EU condemns Syria for shootdown, urges Turkish restraint

Monday, June 25, 2012

A regular conference of European Union foreign ministers in Luxembourg today issued condemnation of Syria's recent shootdown of a Turkish fighter jet, but also sought restraint from Turkey in its response.

A Turkish F-4 Phantom jet, from file.

Catherine Ashton, head of EU foreign policy, said the bloc is "very concerned" by the situation "and very concerned for the family of the two pilots who are missing". She speaks ahead of a NATO meeting called by Turkey under provisions allowing members to seek urgent talks if they perceive themselves under threat. Turkey is a NATO member, and an EU membership candidate.

The disputed incident saw a Turkish F-4 Phantom jet destroyed on Friday, with Syria claiming they were unaware of the aircraft's origin and merely defending themselves. The Turks claim the jet mistakenly entered Syrian airspace, but had left again after a warning and was in international airspace when it was attacked.

The EU has today announced fresh sanctions against Syria: Another person and six organisations were added to the EU's sanctions list, which now imposes asset freezes on 43 groups and over 100 people; the individuals also face travel bans. The growing list is in response to Syrian President Bashar al-Assad's violent suppression of an uprising against his rule. China and Russia consistently use their vetoes as permanent UN Security Council members to prevent calls for al-Assad to step down.

The UN puts deaths at the hands of Syrian government forces at 10,000; Syria attributes 2,600 government and security forces deaths to "terrorists" with foreign assistance. Turkey and the West are uncertain if removing al-Assad would simply make Syria even more fractured and volatile.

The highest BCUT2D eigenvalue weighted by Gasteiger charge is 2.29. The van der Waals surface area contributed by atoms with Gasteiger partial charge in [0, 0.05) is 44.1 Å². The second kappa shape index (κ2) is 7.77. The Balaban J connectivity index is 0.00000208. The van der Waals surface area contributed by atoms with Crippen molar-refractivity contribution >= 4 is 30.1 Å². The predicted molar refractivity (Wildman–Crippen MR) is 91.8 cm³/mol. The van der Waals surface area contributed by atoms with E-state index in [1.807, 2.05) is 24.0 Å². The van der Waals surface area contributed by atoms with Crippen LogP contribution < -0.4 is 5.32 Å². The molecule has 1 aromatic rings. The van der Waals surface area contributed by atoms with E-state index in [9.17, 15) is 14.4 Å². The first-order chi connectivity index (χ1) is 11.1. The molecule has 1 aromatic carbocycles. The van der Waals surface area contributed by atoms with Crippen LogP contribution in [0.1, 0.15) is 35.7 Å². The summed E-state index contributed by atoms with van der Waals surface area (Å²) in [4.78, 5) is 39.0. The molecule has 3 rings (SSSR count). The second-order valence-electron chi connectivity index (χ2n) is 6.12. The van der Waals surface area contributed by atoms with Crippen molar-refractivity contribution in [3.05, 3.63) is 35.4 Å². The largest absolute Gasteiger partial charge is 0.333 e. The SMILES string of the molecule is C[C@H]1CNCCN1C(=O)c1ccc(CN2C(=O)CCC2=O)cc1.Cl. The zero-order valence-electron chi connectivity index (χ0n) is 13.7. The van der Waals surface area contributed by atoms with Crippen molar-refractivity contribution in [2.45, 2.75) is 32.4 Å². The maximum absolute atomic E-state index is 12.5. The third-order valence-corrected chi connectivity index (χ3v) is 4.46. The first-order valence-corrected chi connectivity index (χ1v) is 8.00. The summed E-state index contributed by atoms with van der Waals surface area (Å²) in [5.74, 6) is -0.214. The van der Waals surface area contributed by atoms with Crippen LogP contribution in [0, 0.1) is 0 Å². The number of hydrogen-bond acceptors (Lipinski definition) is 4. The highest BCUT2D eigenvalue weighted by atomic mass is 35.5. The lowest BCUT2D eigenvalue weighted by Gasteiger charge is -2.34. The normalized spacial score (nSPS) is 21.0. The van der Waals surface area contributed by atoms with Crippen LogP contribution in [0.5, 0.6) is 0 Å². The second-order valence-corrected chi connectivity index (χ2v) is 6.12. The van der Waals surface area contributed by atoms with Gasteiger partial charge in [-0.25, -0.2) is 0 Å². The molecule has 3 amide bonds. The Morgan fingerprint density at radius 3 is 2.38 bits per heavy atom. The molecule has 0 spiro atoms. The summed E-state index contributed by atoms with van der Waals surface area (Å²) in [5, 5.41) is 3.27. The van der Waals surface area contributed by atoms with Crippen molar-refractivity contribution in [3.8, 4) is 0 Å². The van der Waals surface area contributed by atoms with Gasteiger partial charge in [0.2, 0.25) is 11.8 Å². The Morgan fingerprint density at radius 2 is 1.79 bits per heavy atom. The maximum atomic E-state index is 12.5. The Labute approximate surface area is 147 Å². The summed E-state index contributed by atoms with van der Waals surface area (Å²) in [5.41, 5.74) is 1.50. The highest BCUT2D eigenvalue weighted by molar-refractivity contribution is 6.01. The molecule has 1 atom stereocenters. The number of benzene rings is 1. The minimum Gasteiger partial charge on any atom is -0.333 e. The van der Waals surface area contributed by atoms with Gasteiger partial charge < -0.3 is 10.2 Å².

This plane was not carrying arms and was on a routine flight

—Laurent Fabius

Giulio Terzi, foreign minister of Italy, said the shootdown highlighted the need for an end to violence in the region and "illustrates how the Syrian crisis is escalating". His UK counterpart, William Hague, said "I don't think it illustrates a different phase" but agreed it was "important that we increase the pressure with additional sanctions". He predicts some nations "will be very active in arguing for a new resolution from the Security Council." Their French colleague, Laurent Fabius, said the destruction with "no prior warning" of an aircraft that "was not carrying arms and was on a routine flight" is "completely unacceptable."

A Turkish cabinet meeting is due today to examine the shootdown, with Turkish foreign ministry spokesman Selcuk Unal telling al-Jazeera the attack was "a hostile act". Prime Minster Recep Tayyip Erdogan has been more measured in his response, and has avoided calling for military intervention.

"Military intervention in Syria is out of the question," according to Uri Rosenthal, foreign minster of the Netherlands, for either "the Dutch government... [or] in the... context of NATO." NATO's North Atlantic Council meets tomorrow to discuss Turkey's concerns, with any action needing unanimous approval from ambassadors representing all 28 member states.